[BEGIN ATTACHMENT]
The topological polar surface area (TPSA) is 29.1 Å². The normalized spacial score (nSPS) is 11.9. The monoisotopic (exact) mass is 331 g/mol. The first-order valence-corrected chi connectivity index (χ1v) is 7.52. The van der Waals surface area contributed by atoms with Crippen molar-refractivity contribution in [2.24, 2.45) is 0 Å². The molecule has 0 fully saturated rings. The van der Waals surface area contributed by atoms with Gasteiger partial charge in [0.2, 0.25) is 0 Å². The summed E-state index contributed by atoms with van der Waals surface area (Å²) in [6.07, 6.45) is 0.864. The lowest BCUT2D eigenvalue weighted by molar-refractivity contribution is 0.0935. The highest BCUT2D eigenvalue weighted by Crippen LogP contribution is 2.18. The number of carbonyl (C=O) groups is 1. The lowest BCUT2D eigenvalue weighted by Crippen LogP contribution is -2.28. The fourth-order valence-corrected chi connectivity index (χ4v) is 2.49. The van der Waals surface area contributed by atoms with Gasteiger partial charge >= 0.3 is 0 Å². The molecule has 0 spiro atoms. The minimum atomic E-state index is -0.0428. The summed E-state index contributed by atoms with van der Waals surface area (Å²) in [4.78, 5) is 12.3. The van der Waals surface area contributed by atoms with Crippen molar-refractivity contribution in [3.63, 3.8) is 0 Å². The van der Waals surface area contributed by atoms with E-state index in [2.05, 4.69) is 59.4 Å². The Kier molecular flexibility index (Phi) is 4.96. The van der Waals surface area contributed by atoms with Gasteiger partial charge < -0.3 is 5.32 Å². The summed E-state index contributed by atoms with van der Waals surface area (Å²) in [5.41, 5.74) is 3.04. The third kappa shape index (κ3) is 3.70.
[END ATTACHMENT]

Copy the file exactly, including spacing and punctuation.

The topological polar surface area (TPSA) is 29.1 Å². The normalized spacial score (nSPS) is 11.9. The monoisotopic (exact) mass is 331 g/mol. The first-order valence-corrected chi connectivity index (χ1v) is 7.52. The van der Waals surface area contributed by atoms with Crippen molar-refractivity contribution in [2.24, 2.45) is 0 Å². The molecule has 0 fully saturated rings. The van der Waals surface area contributed by atoms with Gasteiger partial charge in [0.2, 0.25) is 0 Å². The summed E-state index contributed by atoms with van der Waals surface area (Å²) in [6.07, 6.45) is 0.864. The lowest BCUT2D eigenvalue weighted by molar-refractivity contribution is 0.0935. The highest BCUT2D eigenvalue weighted by Crippen LogP contribution is 2.18. The number of carbonyl (C=O) groups is 1. The lowest BCUT2D eigenvalue weighted by Crippen LogP contribution is -2.28. The fourth-order valence-corrected chi connectivity index (χ4v) is 2.49. The van der Waals surface area contributed by atoms with Gasteiger partial charge >= 0.3 is 0 Å². The molecule has 0 spiro atoms. The minimum atomic E-state index is -0.0428. The summed E-state index contributed by atoms with van der Waals surface area (Å²) in [4.78, 5) is 12.3. The van der Waals surface area contributed by atoms with Crippen molar-refractivity contribution in [3.63, 3.8) is 0 Å². The van der Waals surface area contributed by atoms with E-state index in [2.05, 4.69) is 59.4 Å². The Kier molecular flexibility index (Phi) is 4.96. The van der Waals surface area contributed by atoms with Gasteiger partial charge < -0.3 is 5.32 Å². The summed E-state index contributed by atoms with van der Waals surface area (Å²) in [5.41, 5.74) is 3.04. The third kappa shape index (κ3) is 3.70.